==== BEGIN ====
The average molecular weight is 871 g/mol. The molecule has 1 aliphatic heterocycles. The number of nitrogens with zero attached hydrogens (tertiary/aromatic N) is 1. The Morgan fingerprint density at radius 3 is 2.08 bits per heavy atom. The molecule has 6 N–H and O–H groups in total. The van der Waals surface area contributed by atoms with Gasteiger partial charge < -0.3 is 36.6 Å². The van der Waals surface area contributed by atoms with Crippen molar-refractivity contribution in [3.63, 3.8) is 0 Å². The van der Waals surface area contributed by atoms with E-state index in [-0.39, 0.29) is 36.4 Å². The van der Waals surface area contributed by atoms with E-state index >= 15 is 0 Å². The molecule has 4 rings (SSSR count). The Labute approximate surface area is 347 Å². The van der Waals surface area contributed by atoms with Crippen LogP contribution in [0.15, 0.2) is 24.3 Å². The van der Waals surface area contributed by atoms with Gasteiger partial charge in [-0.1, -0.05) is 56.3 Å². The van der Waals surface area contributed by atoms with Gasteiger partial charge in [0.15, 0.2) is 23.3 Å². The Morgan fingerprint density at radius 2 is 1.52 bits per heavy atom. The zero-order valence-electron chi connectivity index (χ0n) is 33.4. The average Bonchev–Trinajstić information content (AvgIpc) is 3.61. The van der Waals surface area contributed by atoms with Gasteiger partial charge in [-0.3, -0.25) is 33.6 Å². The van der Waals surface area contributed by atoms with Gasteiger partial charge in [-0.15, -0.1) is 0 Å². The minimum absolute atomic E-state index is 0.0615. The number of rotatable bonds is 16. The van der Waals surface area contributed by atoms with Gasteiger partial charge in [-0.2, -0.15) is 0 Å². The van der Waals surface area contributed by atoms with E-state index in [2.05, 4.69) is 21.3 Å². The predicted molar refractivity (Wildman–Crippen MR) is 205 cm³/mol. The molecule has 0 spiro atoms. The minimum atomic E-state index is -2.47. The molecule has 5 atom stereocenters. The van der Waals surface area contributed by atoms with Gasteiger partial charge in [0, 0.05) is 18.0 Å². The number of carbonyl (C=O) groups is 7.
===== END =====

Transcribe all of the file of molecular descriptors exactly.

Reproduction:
The average molecular weight is 871 g/mol. The molecule has 1 aliphatic heterocycles. The number of nitrogens with zero attached hydrogens (tertiary/aromatic N) is 1. The Morgan fingerprint density at radius 3 is 2.08 bits per heavy atom. The molecule has 6 N–H and O–H groups in total. The van der Waals surface area contributed by atoms with Gasteiger partial charge < -0.3 is 36.6 Å². The van der Waals surface area contributed by atoms with Crippen molar-refractivity contribution in [3.63, 3.8) is 0 Å². The van der Waals surface area contributed by atoms with E-state index in [-0.39, 0.29) is 36.4 Å². The van der Waals surface area contributed by atoms with E-state index >= 15 is 0 Å². The molecule has 4 rings (SSSR count). The Labute approximate surface area is 347 Å². The van der Waals surface area contributed by atoms with Crippen LogP contribution in [0.15, 0.2) is 24.3 Å². The van der Waals surface area contributed by atoms with Gasteiger partial charge in [-0.1, -0.05) is 56.3 Å². The van der Waals surface area contributed by atoms with Gasteiger partial charge in [0.15, 0.2) is 23.3 Å². The Morgan fingerprint density at radius 2 is 1.52 bits per heavy atom. The zero-order valence-electron chi connectivity index (χ0n) is 33.4. The average Bonchev–Trinajstić information content (AvgIpc) is 3.61. The van der Waals surface area contributed by atoms with Gasteiger partial charge in [-0.3, -0.25) is 33.6 Å². The van der Waals surface area contributed by atoms with Gasteiger partial charge in [-0.15, -0.1) is 0 Å². The minimum absolute atomic E-state index is 0.0615. The number of rotatable bonds is 16. The van der Waals surface area contributed by atoms with Gasteiger partial charge in [-0.2, -0.15) is 0 Å². The van der Waals surface area contributed by atoms with E-state index in [2.05, 4.69) is 21.3 Å². The predicted molar refractivity (Wildman–Crippen MR) is 205 cm³/mol. The molecule has 0 spiro atoms. The minimum atomic E-state index is -2.47. The molecule has 5 atom stereocenters. The van der Waals surface area contributed by atoms with Gasteiger partial charge in [0, 0.05) is 18.0 Å². The number of carbonyl (C=O) groups is 7.